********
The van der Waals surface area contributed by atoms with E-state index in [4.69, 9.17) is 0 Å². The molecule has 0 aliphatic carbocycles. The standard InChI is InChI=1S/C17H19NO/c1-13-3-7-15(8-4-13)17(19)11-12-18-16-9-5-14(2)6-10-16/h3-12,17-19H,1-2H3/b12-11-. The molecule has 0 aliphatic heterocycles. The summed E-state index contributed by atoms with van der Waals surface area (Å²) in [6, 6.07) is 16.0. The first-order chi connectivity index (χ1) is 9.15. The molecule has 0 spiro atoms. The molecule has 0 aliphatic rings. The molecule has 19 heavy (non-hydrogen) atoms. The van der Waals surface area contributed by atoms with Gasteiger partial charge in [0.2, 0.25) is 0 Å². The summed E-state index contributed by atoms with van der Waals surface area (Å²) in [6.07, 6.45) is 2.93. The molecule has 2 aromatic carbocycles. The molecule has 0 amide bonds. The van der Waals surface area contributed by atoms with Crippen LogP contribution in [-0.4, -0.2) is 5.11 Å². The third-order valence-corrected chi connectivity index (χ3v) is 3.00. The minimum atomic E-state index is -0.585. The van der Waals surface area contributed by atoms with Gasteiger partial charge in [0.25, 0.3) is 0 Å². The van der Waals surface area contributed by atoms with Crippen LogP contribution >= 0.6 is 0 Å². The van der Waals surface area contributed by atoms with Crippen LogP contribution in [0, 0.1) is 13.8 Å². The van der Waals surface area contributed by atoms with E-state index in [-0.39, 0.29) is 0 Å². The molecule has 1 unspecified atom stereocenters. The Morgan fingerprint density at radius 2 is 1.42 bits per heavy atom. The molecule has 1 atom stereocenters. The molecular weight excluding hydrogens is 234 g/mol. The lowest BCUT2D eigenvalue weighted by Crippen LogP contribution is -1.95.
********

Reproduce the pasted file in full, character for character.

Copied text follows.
The van der Waals surface area contributed by atoms with E-state index in [4.69, 9.17) is 0 Å². The molecule has 0 aliphatic carbocycles. The standard InChI is InChI=1S/C17H19NO/c1-13-3-7-15(8-4-13)17(19)11-12-18-16-9-5-14(2)6-10-16/h3-12,17-19H,1-2H3/b12-11-. The molecule has 0 aliphatic heterocycles. The summed E-state index contributed by atoms with van der Waals surface area (Å²) in [6, 6.07) is 16.0. The first-order chi connectivity index (χ1) is 9.15. The molecule has 0 spiro atoms. The molecule has 0 aliphatic rings. The molecule has 19 heavy (non-hydrogen) atoms. The van der Waals surface area contributed by atoms with Gasteiger partial charge in [0.2, 0.25) is 0 Å². The summed E-state index contributed by atoms with van der Waals surface area (Å²) in [6.07, 6.45) is 2.93. The molecule has 2 aromatic carbocycles. The molecule has 0 amide bonds. The van der Waals surface area contributed by atoms with Crippen LogP contribution in [-0.4, -0.2) is 5.11 Å². The third-order valence-corrected chi connectivity index (χ3v) is 3.00. The minimum atomic E-state index is -0.585. The van der Waals surface area contributed by atoms with Gasteiger partial charge in [0.25, 0.3) is 0 Å². The van der Waals surface area contributed by atoms with Crippen LogP contribution >= 0.6 is 0 Å². The van der Waals surface area contributed by atoms with Crippen LogP contribution in [0, 0.1) is 13.8 Å². The van der Waals surface area contributed by atoms with E-state index in [-0.39, 0.29) is 0 Å². The molecule has 1 unspecified atom stereocenters. The Morgan fingerprint density at radius 2 is 1.42 bits per heavy atom. The molecule has 1 atom stereocenters. The molecular weight excluding hydrogens is 234 g/mol. The lowest BCUT2D eigenvalue weighted by Crippen LogP contribution is -1.95.